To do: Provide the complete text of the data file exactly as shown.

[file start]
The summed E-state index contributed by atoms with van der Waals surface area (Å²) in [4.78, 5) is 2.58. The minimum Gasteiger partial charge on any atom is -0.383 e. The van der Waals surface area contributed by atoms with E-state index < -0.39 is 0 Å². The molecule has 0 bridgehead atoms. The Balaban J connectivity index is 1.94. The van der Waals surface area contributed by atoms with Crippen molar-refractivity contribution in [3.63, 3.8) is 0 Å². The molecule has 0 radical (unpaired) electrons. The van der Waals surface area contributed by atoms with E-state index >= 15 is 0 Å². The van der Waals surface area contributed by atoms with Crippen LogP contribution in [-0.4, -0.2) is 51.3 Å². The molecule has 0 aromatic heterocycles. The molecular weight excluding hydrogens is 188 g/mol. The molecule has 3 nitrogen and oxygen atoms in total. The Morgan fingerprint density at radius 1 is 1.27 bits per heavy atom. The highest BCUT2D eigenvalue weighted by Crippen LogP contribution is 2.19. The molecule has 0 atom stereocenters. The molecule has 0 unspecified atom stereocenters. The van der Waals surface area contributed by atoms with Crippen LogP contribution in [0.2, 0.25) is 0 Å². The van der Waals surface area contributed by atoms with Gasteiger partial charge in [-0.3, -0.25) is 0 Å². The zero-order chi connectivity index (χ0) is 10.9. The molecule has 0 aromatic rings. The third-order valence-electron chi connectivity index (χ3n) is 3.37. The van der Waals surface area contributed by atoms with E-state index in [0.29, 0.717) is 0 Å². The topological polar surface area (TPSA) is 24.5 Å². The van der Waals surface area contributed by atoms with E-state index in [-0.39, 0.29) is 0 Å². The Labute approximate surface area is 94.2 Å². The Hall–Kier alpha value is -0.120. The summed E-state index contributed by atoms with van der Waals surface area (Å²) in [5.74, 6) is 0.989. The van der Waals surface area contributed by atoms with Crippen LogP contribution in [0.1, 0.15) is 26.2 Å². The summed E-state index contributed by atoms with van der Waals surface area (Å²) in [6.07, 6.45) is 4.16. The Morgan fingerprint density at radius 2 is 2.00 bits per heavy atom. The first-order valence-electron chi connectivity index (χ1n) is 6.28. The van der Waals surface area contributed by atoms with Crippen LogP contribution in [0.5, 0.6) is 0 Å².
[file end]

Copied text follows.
The summed E-state index contributed by atoms with van der Waals surface area (Å²) in [4.78, 5) is 2.58. The minimum Gasteiger partial charge on any atom is -0.383 e. The van der Waals surface area contributed by atoms with E-state index < -0.39 is 0 Å². The molecule has 0 bridgehead atoms. The Balaban J connectivity index is 1.94. The van der Waals surface area contributed by atoms with Crippen molar-refractivity contribution in [3.63, 3.8) is 0 Å². The molecule has 0 radical (unpaired) electrons. The van der Waals surface area contributed by atoms with E-state index >= 15 is 0 Å². The van der Waals surface area contributed by atoms with Crippen LogP contribution in [-0.4, -0.2) is 51.3 Å². The molecule has 0 aromatic heterocycles. The molecular weight excluding hydrogens is 188 g/mol. The molecule has 3 nitrogen and oxygen atoms in total. The Morgan fingerprint density at radius 1 is 1.27 bits per heavy atom. The highest BCUT2D eigenvalue weighted by Crippen LogP contribution is 2.19. The molecule has 0 atom stereocenters. The molecule has 0 unspecified atom stereocenters. The van der Waals surface area contributed by atoms with Crippen LogP contribution in [0.2, 0.25) is 0 Å². The van der Waals surface area contributed by atoms with Gasteiger partial charge in [-0.3, -0.25) is 0 Å². The zero-order chi connectivity index (χ0) is 10.9. The molecule has 0 aromatic rings. The third-order valence-electron chi connectivity index (χ3n) is 3.37. The van der Waals surface area contributed by atoms with E-state index in [0.29, 0.717) is 0 Å². The topological polar surface area (TPSA) is 24.5 Å². The van der Waals surface area contributed by atoms with E-state index in [-0.39, 0.29) is 0 Å². The Labute approximate surface area is 94.2 Å². The Hall–Kier alpha value is -0.120. The summed E-state index contributed by atoms with van der Waals surface area (Å²) in [5.74, 6) is 0.989. The van der Waals surface area contributed by atoms with Crippen LogP contribution in [0.1, 0.15) is 26.2 Å². The summed E-state index contributed by atoms with van der Waals surface area (Å²) in [6.07, 6.45) is 4.16. The Morgan fingerprint density at radius 2 is 2.00 bits per heavy atom. The first-order valence-electron chi connectivity index (χ1n) is 6.28. The van der Waals surface area contributed by atoms with Crippen LogP contribution in [0.5, 0.6) is 0 Å².